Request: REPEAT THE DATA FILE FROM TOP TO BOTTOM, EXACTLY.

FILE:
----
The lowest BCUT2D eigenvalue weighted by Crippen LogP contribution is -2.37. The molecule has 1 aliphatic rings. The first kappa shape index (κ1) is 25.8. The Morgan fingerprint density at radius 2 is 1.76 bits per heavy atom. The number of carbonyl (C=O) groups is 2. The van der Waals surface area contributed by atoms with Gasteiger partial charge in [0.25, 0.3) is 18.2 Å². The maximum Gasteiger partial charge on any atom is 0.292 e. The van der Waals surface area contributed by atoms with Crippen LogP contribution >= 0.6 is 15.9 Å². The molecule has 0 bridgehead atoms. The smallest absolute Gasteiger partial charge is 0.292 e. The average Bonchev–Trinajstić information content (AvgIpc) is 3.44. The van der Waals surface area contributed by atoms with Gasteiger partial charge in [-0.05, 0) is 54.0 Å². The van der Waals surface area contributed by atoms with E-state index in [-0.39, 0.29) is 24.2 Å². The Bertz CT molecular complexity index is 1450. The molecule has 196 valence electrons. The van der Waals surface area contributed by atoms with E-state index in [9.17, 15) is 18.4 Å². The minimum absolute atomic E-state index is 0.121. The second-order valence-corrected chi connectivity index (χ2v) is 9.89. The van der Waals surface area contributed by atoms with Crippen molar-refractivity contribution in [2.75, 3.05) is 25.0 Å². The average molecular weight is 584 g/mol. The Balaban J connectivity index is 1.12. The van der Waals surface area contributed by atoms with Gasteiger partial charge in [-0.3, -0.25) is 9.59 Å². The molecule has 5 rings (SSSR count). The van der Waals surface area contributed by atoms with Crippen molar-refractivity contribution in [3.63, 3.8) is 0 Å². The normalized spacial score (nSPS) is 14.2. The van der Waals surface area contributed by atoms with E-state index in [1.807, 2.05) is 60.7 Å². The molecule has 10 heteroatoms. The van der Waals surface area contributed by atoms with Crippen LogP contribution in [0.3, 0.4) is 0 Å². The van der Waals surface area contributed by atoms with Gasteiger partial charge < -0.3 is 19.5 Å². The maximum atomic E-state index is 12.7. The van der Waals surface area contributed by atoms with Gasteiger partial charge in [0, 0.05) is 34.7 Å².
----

The lowest BCUT2D eigenvalue weighted by Crippen LogP contribution is -2.37. The molecule has 1 aliphatic rings. The first kappa shape index (κ1) is 25.8. The Morgan fingerprint density at radius 2 is 1.76 bits per heavy atom. The number of carbonyl (C=O) groups is 2. The van der Waals surface area contributed by atoms with Gasteiger partial charge in [0.25, 0.3) is 18.2 Å². The maximum Gasteiger partial charge on any atom is 0.292 e. The van der Waals surface area contributed by atoms with Crippen LogP contribution >= 0.6 is 15.9 Å². The molecule has 0 bridgehead atoms. The smallest absolute Gasteiger partial charge is 0.292 e. The average Bonchev–Trinajstić information content (AvgIpc) is 3.44. The van der Waals surface area contributed by atoms with Gasteiger partial charge in [-0.05, 0) is 54.0 Å². The van der Waals surface area contributed by atoms with E-state index in [-0.39, 0.29) is 24.2 Å². The Bertz CT molecular complexity index is 1450. The molecule has 196 valence electrons. The van der Waals surface area contributed by atoms with E-state index in [9.17, 15) is 18.4 Å². The minimum absolute atomic E-state index is 0.121. The second-order valence-corrected chi connectivity index (χ2v) is 9.89. The van der Waals surface area contributed by atoms with Crippen molar-refractivity contribution in [2.75, 3.05) is 25.0 Å². The average molecular weight is 584 g/mol. The Balaban J connectivity index is 1.12. The van der Waals surface area contributed by atoms with Gasteiger partial charge in [-0.3, -0.25) is 9.59 Å². The molecule has 5 rings (SSSR count). The van der Waals surface area contributed by atoms with Crippen molar-refractivity contribution in [3.63, 3.8) is 0 Å². The normalized spacial score (nSPS) is 14.2. The van der Waals surface area contributed by atoms with E-state index in [1.807, 2.05) is 60.7 Å². The molecule has 10 heteroatoms. The van der Waals surface area contributed by atoms with Crippen LogP contribution in [0.3, 0.4) is 0 Å². The van der Waals surface area contributed by atoms with Gasteiger partial charge < -0.3 is 19.5 Å². The maximum atomic E-state index is 12.7. The van der Waals surface area contributed by atoms with Gasteiger partial charge in [0, 0.05) is 34.7 Å².